by Juanita Nonwo – EM TV Online
An emerging disease known as the Zika virus, has placed Australia and Pacific Island nations on a high alert.
The mosquito-borne virus which is closely related to dengue is transmitted through virus-infected mosquit’s in the Aedes genus (black with white stripes in appearance) that are active during the day.
This virus, whose symptoms include fever, skin rashes, conjunctivit’s (red or sore eyes), muscle and joint pain, malaise, and headache, is linked to severe birth defects and the Australian authorities have taken up preventable measures in Torres Strait’s remote northern region.
“We’ll monitor closely through the Torres Strait. We already do that with a number of infectious diseases,” Queensland State Health Minister, Cameron Dick, reported on Monday.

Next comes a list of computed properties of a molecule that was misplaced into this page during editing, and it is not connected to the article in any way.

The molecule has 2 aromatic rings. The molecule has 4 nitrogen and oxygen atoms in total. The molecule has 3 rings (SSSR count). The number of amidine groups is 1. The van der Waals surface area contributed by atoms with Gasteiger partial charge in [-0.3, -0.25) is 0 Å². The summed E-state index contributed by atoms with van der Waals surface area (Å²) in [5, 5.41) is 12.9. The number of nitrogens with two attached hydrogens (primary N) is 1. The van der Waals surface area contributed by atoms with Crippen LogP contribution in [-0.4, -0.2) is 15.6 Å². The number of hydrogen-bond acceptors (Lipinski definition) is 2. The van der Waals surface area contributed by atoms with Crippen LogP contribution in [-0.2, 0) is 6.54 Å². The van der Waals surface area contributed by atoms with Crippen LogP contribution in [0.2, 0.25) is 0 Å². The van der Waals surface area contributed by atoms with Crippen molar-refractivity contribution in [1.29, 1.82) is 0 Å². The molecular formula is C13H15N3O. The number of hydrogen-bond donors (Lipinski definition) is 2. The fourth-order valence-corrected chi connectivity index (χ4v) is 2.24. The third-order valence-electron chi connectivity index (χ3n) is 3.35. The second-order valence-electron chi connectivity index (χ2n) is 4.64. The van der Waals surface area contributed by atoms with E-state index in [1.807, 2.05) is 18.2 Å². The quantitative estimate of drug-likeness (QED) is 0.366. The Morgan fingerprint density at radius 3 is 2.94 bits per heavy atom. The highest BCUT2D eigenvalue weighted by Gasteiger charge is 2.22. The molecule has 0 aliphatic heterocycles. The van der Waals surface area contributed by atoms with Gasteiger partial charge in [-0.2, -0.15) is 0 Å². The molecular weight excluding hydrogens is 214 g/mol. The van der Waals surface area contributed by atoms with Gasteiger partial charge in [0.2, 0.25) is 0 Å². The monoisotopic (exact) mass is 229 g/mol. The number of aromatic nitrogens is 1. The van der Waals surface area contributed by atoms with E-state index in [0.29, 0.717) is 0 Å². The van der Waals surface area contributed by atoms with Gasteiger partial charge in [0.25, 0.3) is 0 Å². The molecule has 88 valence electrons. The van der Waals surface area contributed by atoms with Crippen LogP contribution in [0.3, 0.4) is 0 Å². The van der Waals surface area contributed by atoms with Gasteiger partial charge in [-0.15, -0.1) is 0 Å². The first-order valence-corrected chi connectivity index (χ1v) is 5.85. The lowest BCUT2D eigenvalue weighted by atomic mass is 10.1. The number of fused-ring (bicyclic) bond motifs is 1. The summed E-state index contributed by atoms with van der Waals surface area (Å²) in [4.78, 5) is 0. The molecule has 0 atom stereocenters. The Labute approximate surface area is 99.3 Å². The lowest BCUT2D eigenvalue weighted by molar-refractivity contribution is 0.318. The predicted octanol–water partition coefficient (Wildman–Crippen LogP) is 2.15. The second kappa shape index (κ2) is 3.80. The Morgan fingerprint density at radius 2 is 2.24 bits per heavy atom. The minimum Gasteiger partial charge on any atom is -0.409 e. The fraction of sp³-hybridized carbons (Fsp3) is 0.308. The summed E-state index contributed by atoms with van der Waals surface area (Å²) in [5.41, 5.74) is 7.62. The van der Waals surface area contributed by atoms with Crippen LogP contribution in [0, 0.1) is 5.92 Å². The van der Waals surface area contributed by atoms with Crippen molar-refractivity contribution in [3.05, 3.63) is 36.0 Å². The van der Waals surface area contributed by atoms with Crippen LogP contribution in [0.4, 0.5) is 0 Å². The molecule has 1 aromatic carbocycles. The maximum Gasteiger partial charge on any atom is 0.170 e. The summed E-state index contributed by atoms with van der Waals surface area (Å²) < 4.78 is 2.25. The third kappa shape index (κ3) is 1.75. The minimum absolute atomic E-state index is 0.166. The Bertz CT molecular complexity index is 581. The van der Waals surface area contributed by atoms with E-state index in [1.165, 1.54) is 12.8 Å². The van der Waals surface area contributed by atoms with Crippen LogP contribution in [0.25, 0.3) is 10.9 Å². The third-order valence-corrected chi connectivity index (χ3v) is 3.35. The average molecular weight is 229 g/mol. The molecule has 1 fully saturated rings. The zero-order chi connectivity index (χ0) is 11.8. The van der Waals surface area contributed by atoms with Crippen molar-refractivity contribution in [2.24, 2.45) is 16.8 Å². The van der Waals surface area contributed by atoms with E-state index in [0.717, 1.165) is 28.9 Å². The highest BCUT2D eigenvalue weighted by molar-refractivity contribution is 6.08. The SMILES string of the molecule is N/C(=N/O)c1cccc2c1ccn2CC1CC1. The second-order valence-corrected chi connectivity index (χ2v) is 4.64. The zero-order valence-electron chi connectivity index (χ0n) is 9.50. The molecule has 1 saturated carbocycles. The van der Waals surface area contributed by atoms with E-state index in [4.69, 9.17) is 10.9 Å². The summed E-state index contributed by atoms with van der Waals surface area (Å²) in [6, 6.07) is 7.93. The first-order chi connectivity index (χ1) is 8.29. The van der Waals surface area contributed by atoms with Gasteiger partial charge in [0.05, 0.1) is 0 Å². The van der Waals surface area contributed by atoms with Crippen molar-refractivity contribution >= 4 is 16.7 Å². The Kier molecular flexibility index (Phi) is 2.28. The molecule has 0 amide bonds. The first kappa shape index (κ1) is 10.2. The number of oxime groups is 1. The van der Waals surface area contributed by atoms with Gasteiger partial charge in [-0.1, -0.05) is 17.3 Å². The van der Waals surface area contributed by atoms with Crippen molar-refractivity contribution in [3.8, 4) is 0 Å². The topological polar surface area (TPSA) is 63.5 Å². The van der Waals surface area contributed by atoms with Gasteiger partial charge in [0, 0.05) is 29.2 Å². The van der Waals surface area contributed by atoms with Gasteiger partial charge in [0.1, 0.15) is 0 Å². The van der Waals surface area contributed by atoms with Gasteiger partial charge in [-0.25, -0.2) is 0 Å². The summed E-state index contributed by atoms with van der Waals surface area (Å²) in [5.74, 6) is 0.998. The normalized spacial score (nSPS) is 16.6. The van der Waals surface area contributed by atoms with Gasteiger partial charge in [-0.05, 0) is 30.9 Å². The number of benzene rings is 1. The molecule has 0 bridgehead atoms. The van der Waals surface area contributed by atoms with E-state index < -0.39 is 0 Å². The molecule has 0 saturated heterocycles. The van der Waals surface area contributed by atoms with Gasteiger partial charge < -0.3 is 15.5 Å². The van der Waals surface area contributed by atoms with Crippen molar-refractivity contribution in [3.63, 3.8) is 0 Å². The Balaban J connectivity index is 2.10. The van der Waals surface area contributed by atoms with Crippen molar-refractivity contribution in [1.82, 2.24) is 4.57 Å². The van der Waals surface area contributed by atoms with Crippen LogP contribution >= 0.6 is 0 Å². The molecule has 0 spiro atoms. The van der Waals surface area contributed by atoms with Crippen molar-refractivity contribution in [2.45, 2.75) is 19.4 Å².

The World Health Organisation (WHO) has announced a public health emergency of international concern on Monday, holding the first meeting to determine its response to the virus and also regarding cases of neurologic disorders and microcephaly – a birth defect that causes the head to be smaller than the average normal size usually associated with incomplete brain development, whereby the virus is believed to have played a role in these birth defects.
“There is great deal that remains unknown about the Zika virus, but the reports and suspected links to birth defects and neurological problems mean that this threat must be taken very seriously,” Papua New Guinean Prime Minister, Peter O’Neill, said in a statement.
Zika infected mosquit’s are common in tropical and sub-tropical regions and the concern now for the Pacific nations is to focus on protecting people against mosquito bit’s as there is no specific treatment or vaccine currently available; and eliminating mosquit’s, would seem an impossible task for many Pacific Islands who have been storing water due to the drought caused by El Nino that are unintentionally providing a breeding ground for the mosquitoes.
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